Paint with Soils
Use the diverse colors and textures of soil to make art.
Did you know that you can paint with soils? Many cultures have used soils as pigments for pottery, textiles and storytelling. Next time you see a road-cut, an exposed bluff, or even when you unbury your underwear during Activity 7, you can collect soil samples of many different colors and use them for paint.
- Elmer’s glue
- Mortar and pestle, or a hammer
- 3 mm Meshed garden sieve
- Paint brushes
- Jars for storing paint
1. Prepare the soil
After gathering different kinds of soil outside, let them air-dry in direct sun and store them in a cool dry place until you’re ready to paint. Organize your soil samples by color. Crush the samples into fine grounds using a mortar and pestle or a hammer. Scoop up the grounds and process them through the 3 mm meshed garden sieve, working over a jar. Don’t mind the mess! The garden sieve removes rocks and larger debris that could muddy your soil paint experience.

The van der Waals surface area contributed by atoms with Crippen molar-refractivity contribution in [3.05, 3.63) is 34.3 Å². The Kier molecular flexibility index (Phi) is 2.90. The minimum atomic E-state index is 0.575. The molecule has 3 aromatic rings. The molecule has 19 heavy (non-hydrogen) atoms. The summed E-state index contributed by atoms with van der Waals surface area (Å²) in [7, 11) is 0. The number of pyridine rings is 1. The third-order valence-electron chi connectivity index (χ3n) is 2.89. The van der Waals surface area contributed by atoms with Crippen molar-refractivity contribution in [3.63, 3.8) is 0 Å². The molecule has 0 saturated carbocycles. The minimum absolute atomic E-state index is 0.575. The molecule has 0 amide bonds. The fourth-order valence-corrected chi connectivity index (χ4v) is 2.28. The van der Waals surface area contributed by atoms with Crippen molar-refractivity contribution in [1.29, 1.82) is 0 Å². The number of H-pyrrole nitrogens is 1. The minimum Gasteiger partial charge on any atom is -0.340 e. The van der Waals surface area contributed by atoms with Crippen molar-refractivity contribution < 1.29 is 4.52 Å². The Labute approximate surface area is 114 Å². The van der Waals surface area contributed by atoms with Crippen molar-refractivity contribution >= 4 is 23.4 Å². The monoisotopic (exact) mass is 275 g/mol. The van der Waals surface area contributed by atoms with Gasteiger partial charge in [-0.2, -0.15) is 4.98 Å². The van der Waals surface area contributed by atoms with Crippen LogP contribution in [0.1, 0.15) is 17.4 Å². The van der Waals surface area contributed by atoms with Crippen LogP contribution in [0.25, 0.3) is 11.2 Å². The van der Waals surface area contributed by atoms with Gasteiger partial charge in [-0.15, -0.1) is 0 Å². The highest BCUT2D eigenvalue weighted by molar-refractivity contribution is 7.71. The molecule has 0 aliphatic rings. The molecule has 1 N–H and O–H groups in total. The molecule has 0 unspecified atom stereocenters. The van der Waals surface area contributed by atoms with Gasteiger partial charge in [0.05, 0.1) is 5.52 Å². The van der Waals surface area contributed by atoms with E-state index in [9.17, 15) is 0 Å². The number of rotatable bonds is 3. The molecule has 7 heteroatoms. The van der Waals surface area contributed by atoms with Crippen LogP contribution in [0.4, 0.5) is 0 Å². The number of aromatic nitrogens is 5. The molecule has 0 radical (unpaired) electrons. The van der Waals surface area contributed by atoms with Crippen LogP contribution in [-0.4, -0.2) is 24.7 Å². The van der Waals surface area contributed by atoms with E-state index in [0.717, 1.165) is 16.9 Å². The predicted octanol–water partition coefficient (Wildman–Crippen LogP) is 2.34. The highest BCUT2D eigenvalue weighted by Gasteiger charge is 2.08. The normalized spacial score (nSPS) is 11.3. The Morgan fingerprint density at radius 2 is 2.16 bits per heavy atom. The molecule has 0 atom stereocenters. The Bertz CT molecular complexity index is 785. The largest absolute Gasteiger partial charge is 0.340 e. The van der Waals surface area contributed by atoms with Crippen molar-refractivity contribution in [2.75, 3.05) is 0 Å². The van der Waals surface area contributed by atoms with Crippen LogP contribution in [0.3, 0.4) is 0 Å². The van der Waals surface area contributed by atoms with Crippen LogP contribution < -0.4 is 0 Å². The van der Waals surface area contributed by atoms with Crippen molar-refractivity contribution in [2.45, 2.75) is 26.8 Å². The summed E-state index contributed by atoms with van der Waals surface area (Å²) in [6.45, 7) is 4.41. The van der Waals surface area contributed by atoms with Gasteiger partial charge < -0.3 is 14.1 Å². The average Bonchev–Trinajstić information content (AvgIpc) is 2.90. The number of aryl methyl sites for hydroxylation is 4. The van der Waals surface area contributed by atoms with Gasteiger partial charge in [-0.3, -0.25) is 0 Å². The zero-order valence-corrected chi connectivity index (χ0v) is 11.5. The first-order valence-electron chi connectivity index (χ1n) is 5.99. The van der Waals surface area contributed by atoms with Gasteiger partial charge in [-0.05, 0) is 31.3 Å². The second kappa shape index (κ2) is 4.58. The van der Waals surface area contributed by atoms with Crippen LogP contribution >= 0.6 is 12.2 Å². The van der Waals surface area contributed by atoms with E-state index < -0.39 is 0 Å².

2. Make paint
To make a watercolor style soil paint, mix your soil, water, and glue in a 2:5:1 ratio. So, that’s 5 parts water for every 1 part glue and twice as much soil as glue.
For example: Place 4 oz of soil in a 20 oz jar. Then add 10 oz of water and 2 oz of glue. Mix to combine.
Paint consistency will vary depending on your soil type and texture. If your soil samples have a high proportion of clay, it will take more water to liquefy the paint mixture. If your soil samples are higher in the sand, less water will be needed. The finer the particles (e.g. clay) the more surface area there is, requiring more water to saturate the soil.
3. Download soil characters to print and paint on our website.
Soil paints work best on linen or watercolor paper.